By Shereen Jegtvig
NEW YORK (Reuters Health) - People with severe asthma who rely on prednisone are more than three times more likely to be depressed than those with severe cases who don't use prednisone and those with mild to moderate asthma, according to a new study from The Netherlands.
Prednisone-dependent asthma patients "deserve" screening for depression and anxiety, the authors say, both to alleviate their suffering and possibly improve their physical health through mental health treatment.
"There's a well-established connection with asthma, as well as chronic illness in general, and higher reports of depression than the general population," Dr. Rebecca Hashim told Reuters Health.
Hashim, an attending psychologist at Children's Hospital at Montefiore Medical Center in New York, was not involved in the study.
Prednisone is a steroid anti-inflammatory medication used to treat asthma attacks, often among people with severe symptoms.
Previous research has linked steroid use to depression and other mood problems. And links in both directions have been found between depression and the severity of asthma symptoms.
To examine depression risk among asthma patients, Dr. Marijke Amelink, from the department of Respiratory Medicine at the Academic Medical Centre at the University of Amsterdam, and Dr. Simone Hashimoto, of the Institute of Psychiatry at Leiden University in Leiden, recruited 187 patients.
Among the patients, 67 had severe prednisone-dependent asthma and 47 had severe non-prednisone dependent asthma. Another 73 patients had mild to moderate asthma.
People in the three groups were similar, although prednisone-dependent patients tended to be older, with greater limitations in their ability to breathe.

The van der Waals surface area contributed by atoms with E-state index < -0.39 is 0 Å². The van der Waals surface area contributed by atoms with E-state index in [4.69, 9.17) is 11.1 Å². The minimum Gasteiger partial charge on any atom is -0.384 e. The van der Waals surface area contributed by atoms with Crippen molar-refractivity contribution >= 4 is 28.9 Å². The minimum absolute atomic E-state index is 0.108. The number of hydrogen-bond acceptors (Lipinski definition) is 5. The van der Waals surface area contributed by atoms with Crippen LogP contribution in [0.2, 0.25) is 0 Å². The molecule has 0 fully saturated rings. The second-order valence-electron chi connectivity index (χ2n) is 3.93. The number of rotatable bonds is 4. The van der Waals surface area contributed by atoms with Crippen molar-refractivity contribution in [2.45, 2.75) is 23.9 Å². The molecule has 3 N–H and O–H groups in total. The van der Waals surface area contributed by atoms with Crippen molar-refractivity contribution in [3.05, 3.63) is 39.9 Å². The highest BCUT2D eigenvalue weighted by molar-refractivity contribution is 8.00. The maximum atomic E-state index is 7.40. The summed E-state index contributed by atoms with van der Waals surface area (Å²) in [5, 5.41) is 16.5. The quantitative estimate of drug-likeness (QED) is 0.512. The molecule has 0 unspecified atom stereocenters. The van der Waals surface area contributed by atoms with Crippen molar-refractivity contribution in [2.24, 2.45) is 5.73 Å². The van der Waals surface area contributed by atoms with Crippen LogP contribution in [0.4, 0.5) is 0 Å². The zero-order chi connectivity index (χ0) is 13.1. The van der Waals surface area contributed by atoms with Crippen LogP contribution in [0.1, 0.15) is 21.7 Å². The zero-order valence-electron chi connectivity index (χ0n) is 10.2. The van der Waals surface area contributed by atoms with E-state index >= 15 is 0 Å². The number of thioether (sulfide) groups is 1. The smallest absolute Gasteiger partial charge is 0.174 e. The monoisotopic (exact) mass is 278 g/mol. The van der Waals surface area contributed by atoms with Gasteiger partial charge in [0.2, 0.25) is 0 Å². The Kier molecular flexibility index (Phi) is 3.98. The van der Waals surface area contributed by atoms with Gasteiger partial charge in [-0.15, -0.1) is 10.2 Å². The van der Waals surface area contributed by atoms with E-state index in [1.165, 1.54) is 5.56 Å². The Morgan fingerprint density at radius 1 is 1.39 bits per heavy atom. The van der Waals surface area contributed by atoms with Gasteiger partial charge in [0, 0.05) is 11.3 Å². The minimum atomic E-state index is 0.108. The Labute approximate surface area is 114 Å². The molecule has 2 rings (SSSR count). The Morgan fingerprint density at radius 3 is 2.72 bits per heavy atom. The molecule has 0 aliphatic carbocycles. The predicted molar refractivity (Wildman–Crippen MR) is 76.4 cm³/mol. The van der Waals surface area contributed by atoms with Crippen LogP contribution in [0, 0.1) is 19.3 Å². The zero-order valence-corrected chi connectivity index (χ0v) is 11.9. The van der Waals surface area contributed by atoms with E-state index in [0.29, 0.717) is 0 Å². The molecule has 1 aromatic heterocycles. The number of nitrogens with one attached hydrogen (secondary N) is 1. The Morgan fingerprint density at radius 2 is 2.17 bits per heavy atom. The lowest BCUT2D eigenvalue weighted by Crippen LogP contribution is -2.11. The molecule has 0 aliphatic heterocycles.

All patients answered questions about depression and anxiety, as well as questions designed to detect personality traits that could contribute to their risk of mood issues.
The researchers found that patients with severe prednisone-dependent asthma were 3.4 times more likely to be depressed than non-prednisone dependent patients with severe asthma, and 3.5 times more likely to be depressed than patients who had mild to moderate asthma.
The prednisone-dependent patients were also 2.5 times more likely to have anxiety compared to patients with mild to moderate symptoms, but there was no significant difference when compared to those with severe non-prednisone dependent asthma.
The Dutch researchers didn't find any significant differences in personality traits among the participants.
In their report in the journal Respiratory Medicine, the authors point out that non-prednisone-dependent asthma patients had depression and anxiety scores that were similar to those of the general public, while the prednisone-dependent patients had scores similar to patients with other serious medical conditions.
Hashim said the increased risk of depression might be due to the stress of the treatment, rather than severity of illness. This would be similar to other chronic illnesses, such as diabetes, that require complex daily treatment regimens.
"It's not really disease severity so much, but I think what it does speak to is the level of maintenance required," she said, "It reminds you of your illness all the time."
Having long-term untreated depression or anxiety can potentially lead to further illness, especially if it affects patients' ability to take care of their health.
"The more depressed you are, the less likely you're going to be to be able to take care of these responsibilities," she added.
Hashim said it's important for doctors to be screening for depression, adding that caregivers and loved ones can go along on the office visits to express their concerns to their doctors.
SOURCE: http://bit.ly/1iVkLYU Respiratory Medicine, online January 6, 2014.